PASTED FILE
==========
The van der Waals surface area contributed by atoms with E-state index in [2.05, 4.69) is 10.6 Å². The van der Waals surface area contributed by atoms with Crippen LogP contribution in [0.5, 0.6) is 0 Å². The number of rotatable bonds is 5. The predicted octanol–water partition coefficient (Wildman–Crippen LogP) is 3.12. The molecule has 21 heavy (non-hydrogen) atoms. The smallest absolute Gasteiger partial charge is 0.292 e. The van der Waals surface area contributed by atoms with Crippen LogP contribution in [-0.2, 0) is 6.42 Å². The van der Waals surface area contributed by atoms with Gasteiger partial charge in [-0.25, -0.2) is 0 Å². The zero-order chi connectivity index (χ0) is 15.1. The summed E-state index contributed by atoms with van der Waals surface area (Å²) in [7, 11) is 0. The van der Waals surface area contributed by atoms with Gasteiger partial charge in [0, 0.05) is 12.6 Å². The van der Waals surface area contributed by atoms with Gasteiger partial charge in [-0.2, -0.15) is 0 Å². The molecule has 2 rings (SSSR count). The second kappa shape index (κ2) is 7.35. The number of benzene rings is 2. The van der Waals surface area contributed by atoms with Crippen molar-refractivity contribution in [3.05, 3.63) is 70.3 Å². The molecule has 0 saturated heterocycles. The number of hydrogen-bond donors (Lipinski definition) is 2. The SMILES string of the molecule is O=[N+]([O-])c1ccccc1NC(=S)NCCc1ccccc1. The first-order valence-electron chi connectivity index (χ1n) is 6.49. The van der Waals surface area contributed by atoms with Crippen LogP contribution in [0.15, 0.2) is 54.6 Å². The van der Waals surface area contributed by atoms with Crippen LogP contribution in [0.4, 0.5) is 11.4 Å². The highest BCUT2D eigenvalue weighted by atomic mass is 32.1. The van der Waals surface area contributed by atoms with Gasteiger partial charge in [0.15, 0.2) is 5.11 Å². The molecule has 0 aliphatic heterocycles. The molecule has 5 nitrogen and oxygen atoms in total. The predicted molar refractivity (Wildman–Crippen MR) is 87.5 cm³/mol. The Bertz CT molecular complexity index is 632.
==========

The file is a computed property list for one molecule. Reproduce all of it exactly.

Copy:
The van der Waals surface area contributed by atoms with E-state index in [2.05, 4.69) is 10.6 Å². The van der Waals surface area contributed by atoms with Crippen LogP contribution in [0.5, 0.6) is 0 Å². The number of rotatable bonds is 5. The predicted octanol–water partition coefficient (Wildman–Crippen LogP) is 3.12. The molecule has 21 heavy (non-hydrogen) atoms. The smallest absolute Gasteiger partial charge is 0.292 e. The van der Waals surface area contributed by atoms with Crippen LogP contribution in [-0.2, 0) is 6.42 Å². The van der Waals surface area contributed by atoms with Gasteiger partial charge in [-0.25, -0.2) is 0 Å². The zero-order chi connectivity index (χ0) is 15.1. The summed E-state index contributed by atoms with van der Waals surface area (Å²) in [7, 11) is 0. The van der Waals surface area contributed by atoms with Gasteiger partial charge in [0, 0.05) is 12.6 Å². The van der Waals surface area contributed by atoms with Gasteiger partial charge in [-0.2, -0.15) is 0 Å². The molecule has 2 rings (SSSR count). The second kappa shape index (κ2) is 7.35. The number of benzene rings is 2. The van der Waals surface area contributed by atoms with Crippen molar-refractivity contribution in [3.05, 3.63) is 70.3 Å². The molecule has 0 saturated heterocycles. The number of hydrogen-bond donors (Lipinski definition) is 2. The SMILES string of the molecule is O=[N+]([O-])c1ccccc1NC(=S)NCCc1ccccc1. The first-order valence-electron chi connectivity index (χ1n) is 6.49. The van der Waals surface area contributed by atoms with Crippen LogP contribution in [0.15, 0.2) is 54.6 Å². The van der Waals surface area contributed by atoms with Crippen LogP contribution in [0.4, 0.5) is 11.4 Å². The highest BCUT2D eigenvalue weighted by atomic mass is 32.1. The van der Waals surface area contributed by atoms with Gasteiger partial charge in [0.15, 0.2) is 5.11 Å². The molecule has 0 aliphatic heterocycles. The molecule has 5 nitrogen and oxygen atoms in total. The predicted molar refractivity (Wildman–Crippen MR) is 87.5 cm³/mol. The Bertz CT molecular complexity index is 632.